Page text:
The first thing to realize is that FETs, and power components in general, are far more complicated than we often give them credit. An example of this unexpected behavior can be seen in the image below which tracks the diode voltage drop in the FETs as a function of temperature. The 600V rated FET had a higher diode voltage drop than the 500V rated FET.

Derating fig 2

Now you might ask, “What does this have to do with the price of tea in China?”(Pardon the American idiom.) Everything.

The low forward voltage drop found in the 500V FET is typical of a slow reverse recovery diode. In FETs, these body diodes are normally slow and can be modified by doping the junction with gold or irradiating the device to damage the lattice, which reduces the minority carrier lifetimes and charge. This in turn reduces the reverse recovery time of the diode so that in can be used in faster circuit applications, like the PFC boost in the power supply being investigated.

Recovery times are critical to successful operation, as slow response can induce a parasitic transistor to turn on and allow high current to be drawn from drain to source when the FET is off. This result in overheating of the device similar to what was observed in the failed devices. The die and source bond connection showed high current, yet there was no damage to the gate, which would have suggested overvoltage.

As a general rule, there are two mechanisms that can cause the parasitic transistor to turn on. One is when the FET transitions on in the forward direction with the body diode conducting, during which the FET will have limited dV/dt capability. This explains the failures in the ZVS Fullbridge. The other issue is the dV/dt when the FET turns off, which will be limited because of the parasitic transistor possibly turning on. In the Boost PFC, when the FET turns off, the inductor dumps energy into the FET causing the FET voltage to rise very quickly until the PFC diode conducts and the inductor charges the output capacitor. This rate of rise (dV/dt) on the drain-source of the FET is determined by the capacitance of the device and available inductor energy. In high current continuous mode PFC designs, such as this, the energy stored in the inductor is relatively high and the dV/dt on the FETs will be significantly high.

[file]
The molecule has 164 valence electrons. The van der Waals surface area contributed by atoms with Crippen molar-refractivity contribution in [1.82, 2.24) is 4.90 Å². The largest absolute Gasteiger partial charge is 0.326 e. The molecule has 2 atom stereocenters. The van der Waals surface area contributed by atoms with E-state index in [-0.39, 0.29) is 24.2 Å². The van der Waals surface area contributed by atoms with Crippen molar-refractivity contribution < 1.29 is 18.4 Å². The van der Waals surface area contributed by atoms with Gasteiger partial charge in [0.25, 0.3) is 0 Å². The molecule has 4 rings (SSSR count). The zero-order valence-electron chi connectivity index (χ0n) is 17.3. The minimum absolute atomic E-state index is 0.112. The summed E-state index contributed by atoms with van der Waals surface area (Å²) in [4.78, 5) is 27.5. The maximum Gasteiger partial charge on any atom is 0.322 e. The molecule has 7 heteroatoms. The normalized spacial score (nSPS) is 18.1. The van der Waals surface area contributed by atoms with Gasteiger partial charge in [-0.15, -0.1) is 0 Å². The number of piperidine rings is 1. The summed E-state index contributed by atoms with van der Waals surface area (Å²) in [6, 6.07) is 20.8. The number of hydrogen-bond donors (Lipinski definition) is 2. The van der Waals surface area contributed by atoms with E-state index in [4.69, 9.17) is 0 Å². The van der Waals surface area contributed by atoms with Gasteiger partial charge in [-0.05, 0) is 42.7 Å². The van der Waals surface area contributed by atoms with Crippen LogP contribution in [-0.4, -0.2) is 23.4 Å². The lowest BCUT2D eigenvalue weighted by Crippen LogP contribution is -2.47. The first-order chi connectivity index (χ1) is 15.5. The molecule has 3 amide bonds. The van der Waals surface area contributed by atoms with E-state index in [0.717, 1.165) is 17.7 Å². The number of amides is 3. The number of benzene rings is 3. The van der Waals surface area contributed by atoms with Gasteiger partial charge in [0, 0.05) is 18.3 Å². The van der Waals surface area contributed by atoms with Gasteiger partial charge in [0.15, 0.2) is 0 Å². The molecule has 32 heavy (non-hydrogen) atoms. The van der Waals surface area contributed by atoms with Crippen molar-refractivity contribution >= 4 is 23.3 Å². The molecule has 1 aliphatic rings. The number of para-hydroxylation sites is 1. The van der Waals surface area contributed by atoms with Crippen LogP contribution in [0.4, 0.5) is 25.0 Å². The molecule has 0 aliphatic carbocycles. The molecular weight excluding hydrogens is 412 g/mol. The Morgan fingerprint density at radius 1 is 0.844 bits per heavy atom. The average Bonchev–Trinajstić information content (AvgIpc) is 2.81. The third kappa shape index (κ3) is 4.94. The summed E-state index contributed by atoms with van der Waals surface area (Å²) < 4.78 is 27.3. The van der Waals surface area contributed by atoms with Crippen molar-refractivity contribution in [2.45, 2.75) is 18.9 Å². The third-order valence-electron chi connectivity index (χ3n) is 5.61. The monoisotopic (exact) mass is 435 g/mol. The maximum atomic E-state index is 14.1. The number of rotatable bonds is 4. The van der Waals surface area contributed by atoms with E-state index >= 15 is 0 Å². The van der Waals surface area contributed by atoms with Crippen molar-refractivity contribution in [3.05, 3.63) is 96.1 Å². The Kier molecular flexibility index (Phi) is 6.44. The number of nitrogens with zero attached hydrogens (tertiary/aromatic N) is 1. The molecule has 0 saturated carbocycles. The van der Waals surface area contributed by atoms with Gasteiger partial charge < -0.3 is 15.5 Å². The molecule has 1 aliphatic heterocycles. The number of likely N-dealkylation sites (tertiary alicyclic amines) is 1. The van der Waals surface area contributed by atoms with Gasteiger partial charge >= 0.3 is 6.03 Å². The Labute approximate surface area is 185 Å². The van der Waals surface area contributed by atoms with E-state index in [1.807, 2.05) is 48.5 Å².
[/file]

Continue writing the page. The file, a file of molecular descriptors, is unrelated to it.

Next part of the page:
Derating fig 3

Now why did the higher voltage part have a faster recovery time? That is the million-dollar question that is not easy to answer because a component’s rating is not a science-based parameter. Ratings are more driven by marketing than engineering and this component manufacturer may have determined, through marketing, that the market for 600V rated FETs needed fast recovery and the market for 500V rated FETs did not.

Regardless, the truism still holds: never assume. Derating, whether for temperature or voltage, is a useful tool, but it can often mask the true problem and cost a lot more money when just a little more science and engineering can point to the real solution.


Craig Hillman is CEO and Managing Member for DfR Solutions. Dr. Hillman’s specialties include best practices in Design for Reliability (DfR), Pb-Free strategies for transitioning to Pb-free, supplier qualification (commodity and engineered products), passive component technology (capacitors, resistors, etc.), and printed board failure mechanisms. Dr. Hillman has over 40 Publications and has presented on a wide variety of reliability issues to over 250 companies and organizations.




In the early stages of product development, effective design‐for‐reliability (DFR) approaches can have critical impact to the final product integrity.  DFR’s goal is to assure adequate product strength against lifecycle stresses proactively.  At the component level, identifying and controlling critical reliability factors can take place in schematics and prototype stage (as well as later) and component derating is one popular DFR approach for assuring that individual component will be able to operate robustly against major stress elements.